Some dealers shy away from auctions as a source for their used-vehicle inventories.
Not Robert Maguire, a New Jersey dealer who is chairman of the National Automobile Dealers Association.
His busy schedule these days prevent him from attending auctions personally. He sends his staff, but wishes he could go himself.
“I miss not going to auctions,” he tells the 2001 Conference of Automotive Remarketing in Las Vegas. “I miss the camaraderie and swapping stories with other dealers. What can I say, I like auctions.”
But it's not just for sentimental reasons that he prefers auctions over other ways of obtaining used-vehicle inventory.
“Let's face it, dealers are tested by people dishonestly trying to take advantage of us when we buy used vehicles,” he says. “But auctions have an honest reputation.”
He adds, “I just can't believe any dealers with any business sense doesn't understand the value of auctions. And what's truly mind-boggling is the money auctions have put into their facilities lately. It tells me as a dealer that this is my ‘manufacturer’ of used cars.”
NADA predicts franchised dealers will sell 16 million used vehicles this year. Fifty-two percent of dealers expect improvement in used-car sales over the next six months.
Unlike some new-car franchised dealers, who indeed consider themselves first and foremost new-car dealers, Mr. Maguire is an ardent seller of used vehicles.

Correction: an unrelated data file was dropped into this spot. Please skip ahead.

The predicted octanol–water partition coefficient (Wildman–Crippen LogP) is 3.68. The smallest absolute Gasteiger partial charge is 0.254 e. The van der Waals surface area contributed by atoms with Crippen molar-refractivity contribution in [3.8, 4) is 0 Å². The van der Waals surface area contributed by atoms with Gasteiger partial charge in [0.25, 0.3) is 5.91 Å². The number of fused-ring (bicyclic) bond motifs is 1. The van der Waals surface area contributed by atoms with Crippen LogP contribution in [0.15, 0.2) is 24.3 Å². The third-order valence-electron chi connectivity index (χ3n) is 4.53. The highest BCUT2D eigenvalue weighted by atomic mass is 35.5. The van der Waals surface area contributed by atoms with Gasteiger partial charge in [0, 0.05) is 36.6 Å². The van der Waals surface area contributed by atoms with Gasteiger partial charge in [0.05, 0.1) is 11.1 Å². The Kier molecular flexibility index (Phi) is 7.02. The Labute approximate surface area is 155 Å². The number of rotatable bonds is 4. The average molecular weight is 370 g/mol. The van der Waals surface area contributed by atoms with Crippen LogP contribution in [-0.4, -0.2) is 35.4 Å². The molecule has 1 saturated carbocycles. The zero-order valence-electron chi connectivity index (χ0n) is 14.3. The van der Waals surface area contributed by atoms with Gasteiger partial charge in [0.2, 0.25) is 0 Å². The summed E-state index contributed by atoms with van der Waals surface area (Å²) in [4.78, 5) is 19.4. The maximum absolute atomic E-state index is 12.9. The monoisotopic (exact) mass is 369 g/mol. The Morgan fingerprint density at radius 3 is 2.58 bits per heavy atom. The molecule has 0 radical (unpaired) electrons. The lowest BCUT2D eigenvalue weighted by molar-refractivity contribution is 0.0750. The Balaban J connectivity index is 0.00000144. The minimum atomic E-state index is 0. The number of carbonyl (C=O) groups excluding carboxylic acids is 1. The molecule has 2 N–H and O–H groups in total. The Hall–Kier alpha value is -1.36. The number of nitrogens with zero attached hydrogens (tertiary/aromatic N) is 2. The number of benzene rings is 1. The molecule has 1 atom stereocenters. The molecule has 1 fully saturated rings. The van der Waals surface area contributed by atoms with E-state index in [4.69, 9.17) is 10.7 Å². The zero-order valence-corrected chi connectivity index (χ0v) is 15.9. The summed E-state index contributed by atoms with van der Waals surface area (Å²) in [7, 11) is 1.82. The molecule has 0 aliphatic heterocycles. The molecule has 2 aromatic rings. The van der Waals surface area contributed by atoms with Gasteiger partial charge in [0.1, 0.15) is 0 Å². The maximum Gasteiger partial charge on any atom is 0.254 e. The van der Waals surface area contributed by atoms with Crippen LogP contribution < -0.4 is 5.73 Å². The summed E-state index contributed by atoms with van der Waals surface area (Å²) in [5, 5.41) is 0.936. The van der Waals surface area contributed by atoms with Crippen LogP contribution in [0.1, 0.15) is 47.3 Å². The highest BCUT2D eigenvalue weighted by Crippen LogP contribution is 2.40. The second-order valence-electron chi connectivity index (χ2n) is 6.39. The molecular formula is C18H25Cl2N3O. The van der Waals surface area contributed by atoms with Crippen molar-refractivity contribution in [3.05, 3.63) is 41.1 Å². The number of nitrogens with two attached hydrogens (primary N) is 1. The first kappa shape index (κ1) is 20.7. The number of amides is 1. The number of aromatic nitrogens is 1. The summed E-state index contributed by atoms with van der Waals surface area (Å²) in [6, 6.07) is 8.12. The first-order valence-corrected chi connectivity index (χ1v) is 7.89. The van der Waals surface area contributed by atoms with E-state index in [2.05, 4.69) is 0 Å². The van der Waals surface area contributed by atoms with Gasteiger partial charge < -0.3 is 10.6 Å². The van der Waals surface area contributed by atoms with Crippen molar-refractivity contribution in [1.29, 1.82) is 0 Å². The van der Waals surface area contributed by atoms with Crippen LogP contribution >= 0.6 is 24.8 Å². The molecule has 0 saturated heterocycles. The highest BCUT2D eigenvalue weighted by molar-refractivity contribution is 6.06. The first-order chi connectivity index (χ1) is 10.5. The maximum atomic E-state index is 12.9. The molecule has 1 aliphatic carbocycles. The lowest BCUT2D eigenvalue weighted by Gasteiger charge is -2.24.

He says, “Remarketing used cars is a topic near and dear to me … It's never been an afterthought at my dealership.”
While his new-car inventory is essentially the same as any other GM dealer stocking the same brands, “my used-car inventory is unique to my dealership,” he says. “I have more control over it.”
Mr. Maguire floor-plans used cars as well as new.
“I never bought into the idea that if someone floor-planned used as well as new vehicles, it was a dealer in trouble,” he says. “But I certainly don't want to keep those used cars in stock for more than 90 days.”
He focuses on 3-6-year-old cars in front line condition. He doesn't want to assume the wear-and-tear risks associated with vehicles older than that.
Dealers on average saw 11% gross profit margins on used vehicles last year. That will be hard to repeat, says Mr. Maguire.
Still, he expects used vehicles will contribute more profit than new vehicles this year as manufacturers continue to heap incentives on just about anything that isn't a hot seller.
“It's getting more difficult to move manufacturers' products,” says Mr. Maguire. “Incentives do it, but at a cost. We don't see as much gross profit on new as used.”